Some Lutherans like to describe themselves as “evangelical catholics.” That’s really not a bad description. We are evangelical because of our commitment to the gospel (the "evangel") of justification by grace through faith. We are catholic because we are a part of the universal Church. Unfortunately the “evangelical catholic” moniker is applied inconsistently. Sometimes it is used in ways that are polemical, divisive, or just plain silly.

So what shall we say? Lutheranism is a movement within the Church catholic. Lutherans have certain distinctive emphases that set us apart from both the Roman Catholics and other Protestants. The Lutheran distinctives are gifts that we bring to the whole Church. We are catholic but not Roman. We are Protestant but with an asterisk.

What do you think? Whether you are Roman Catholic, Orthodox,
Lutheran, or some other kind of Protestant, I'd like to hear your take on the question "Are Lutherans Protestant?"

Tuesday, May 29, 2012

Too Good Not To Share

Over at Huffington Post, Esther Hamori, Associate Professor of Hebrew Bible at Union Seminary, has a clear and incisive article titled, Biblical Standards for Marriage. Quote:

While the traditional view is that the Bible sets standards, and cultures either follow these standards or don't, the Bible itself shows us that cultural norms and biblical positions shifted in tandem. This does not mean that anything goes; it's simply what we see in the biblical texts themselves. It does not mean that there are no standards; there were always incest taboos, for example, but what counts as incest is culturally dictated, and our society does not embrace many biblical perspectives on this (e.g., the ideal of marrying one's first cousin). It does not mean that God is a pushover; it shows, if anything, a God who will engage people in the world in which they live.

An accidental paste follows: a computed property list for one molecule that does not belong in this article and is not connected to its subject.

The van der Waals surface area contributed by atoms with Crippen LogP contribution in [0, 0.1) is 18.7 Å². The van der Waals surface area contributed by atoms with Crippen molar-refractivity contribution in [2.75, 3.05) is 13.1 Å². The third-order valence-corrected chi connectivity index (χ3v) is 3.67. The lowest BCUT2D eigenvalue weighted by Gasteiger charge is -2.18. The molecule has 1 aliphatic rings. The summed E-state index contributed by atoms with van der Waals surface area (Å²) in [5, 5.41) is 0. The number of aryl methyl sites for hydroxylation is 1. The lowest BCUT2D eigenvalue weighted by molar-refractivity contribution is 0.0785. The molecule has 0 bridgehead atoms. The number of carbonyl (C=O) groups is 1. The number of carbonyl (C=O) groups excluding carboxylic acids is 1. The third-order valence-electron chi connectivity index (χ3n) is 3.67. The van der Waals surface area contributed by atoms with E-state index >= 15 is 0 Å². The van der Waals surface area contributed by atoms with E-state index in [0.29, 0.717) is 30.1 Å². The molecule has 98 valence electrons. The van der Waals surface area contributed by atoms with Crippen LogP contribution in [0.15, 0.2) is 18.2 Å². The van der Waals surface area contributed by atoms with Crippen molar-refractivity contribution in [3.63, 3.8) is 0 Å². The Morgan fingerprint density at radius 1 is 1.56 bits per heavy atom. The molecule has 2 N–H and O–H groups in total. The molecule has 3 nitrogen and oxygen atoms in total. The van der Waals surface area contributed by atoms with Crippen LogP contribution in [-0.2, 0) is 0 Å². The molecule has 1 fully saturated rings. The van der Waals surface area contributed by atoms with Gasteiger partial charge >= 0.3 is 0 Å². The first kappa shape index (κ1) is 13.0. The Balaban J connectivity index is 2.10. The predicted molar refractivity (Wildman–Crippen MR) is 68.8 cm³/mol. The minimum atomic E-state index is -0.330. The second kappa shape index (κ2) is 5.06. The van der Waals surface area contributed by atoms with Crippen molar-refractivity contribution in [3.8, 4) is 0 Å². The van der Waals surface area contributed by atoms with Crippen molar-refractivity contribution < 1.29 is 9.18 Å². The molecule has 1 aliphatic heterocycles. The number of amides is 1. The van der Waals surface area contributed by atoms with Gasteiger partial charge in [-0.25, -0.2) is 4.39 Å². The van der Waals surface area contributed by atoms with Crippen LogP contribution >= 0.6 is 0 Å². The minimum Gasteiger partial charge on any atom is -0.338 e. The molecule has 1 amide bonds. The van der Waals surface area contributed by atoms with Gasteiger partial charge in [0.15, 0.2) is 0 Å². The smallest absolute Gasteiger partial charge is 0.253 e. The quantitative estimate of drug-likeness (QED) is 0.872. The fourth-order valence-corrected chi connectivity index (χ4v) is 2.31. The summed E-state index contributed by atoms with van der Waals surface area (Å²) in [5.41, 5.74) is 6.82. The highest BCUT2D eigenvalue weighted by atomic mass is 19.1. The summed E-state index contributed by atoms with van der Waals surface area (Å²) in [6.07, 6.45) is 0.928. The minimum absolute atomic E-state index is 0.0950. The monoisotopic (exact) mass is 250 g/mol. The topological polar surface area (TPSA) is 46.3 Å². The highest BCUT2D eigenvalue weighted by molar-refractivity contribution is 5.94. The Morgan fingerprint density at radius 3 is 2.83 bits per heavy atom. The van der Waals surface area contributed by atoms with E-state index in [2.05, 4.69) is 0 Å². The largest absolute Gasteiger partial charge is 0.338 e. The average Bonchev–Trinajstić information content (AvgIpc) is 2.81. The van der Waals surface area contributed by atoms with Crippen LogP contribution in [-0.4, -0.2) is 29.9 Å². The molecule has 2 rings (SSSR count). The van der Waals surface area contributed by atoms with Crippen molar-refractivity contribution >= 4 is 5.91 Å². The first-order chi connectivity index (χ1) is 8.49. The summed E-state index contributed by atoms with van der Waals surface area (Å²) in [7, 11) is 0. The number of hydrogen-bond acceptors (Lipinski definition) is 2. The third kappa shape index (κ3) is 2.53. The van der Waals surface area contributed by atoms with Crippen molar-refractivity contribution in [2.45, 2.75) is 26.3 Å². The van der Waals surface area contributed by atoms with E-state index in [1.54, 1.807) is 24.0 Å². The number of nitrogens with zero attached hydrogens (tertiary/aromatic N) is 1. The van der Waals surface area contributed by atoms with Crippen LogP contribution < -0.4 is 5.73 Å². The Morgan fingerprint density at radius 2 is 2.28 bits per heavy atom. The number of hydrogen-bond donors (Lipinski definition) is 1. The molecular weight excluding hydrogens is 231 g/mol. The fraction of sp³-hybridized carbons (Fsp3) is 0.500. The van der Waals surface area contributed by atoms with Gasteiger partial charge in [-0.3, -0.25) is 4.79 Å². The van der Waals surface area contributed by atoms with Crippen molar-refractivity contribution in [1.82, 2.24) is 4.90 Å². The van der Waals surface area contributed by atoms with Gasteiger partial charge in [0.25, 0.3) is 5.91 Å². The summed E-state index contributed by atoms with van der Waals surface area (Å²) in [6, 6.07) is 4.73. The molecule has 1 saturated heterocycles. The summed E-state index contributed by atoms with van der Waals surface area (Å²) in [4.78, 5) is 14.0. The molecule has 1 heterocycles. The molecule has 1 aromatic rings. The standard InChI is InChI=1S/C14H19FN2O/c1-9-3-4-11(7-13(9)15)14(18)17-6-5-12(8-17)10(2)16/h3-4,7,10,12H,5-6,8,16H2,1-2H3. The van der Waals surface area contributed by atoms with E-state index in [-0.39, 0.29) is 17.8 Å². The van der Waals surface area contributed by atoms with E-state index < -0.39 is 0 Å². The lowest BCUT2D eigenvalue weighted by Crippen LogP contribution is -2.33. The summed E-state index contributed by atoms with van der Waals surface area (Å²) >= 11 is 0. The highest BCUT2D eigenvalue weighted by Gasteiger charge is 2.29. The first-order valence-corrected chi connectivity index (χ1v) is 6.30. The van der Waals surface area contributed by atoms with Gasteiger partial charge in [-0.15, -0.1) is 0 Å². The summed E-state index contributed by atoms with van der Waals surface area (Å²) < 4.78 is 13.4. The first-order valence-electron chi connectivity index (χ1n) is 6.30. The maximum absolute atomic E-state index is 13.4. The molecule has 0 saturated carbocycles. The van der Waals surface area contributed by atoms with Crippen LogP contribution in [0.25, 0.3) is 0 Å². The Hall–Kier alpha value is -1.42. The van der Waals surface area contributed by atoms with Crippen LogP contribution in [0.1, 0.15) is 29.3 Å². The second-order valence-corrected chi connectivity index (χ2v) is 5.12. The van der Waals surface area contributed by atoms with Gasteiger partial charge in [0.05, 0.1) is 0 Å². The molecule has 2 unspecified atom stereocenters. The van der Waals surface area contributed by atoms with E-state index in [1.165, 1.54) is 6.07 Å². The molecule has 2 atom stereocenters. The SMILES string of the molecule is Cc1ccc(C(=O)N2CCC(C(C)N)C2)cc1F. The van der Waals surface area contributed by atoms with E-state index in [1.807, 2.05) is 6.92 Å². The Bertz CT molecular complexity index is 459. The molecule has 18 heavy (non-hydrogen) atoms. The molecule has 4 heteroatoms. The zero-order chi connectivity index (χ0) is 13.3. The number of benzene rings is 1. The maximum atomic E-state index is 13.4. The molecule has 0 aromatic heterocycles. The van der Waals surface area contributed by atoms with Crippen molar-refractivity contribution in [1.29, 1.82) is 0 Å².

Click here to read it all.

Thursday, May 17, 2012

Gender Language


Gender language is one of the most contentious issues in biblical translation. "Inclusive language" Bibles are welcomed by some and reviled by others. The Today's New International Version (2005) was scuttled by controversy concerning its inclusive language, while the masculinist English Standard Version (2001) has been warmly adopted by "complimentarian" churches.

Unlike English, biblical Greek and Hebrew are gendered languages. In Hebrew every noun and adjective is either masculine or feminine. Greek has three genders: masculine, feminine, and neuter. Grammatical gender does not necessarily correlate to any physical reality. For example, a city is not female, but the Greek word πόλις (polis = "city") is feminine.

The Greek word ἀδελφός (adelphos) means "brother," a male sibling. It's (nominative) plural is αδελφοι (adelphoi). The Greek word ἀδελφή (adelphe) means "sister," a female sibling, and has its own plural, αδελφαι (adelphai). When refering to a mixed group of male and female siblings the masculine plural αδελφοι (adelphoi) is used. How, then, should this word be translated?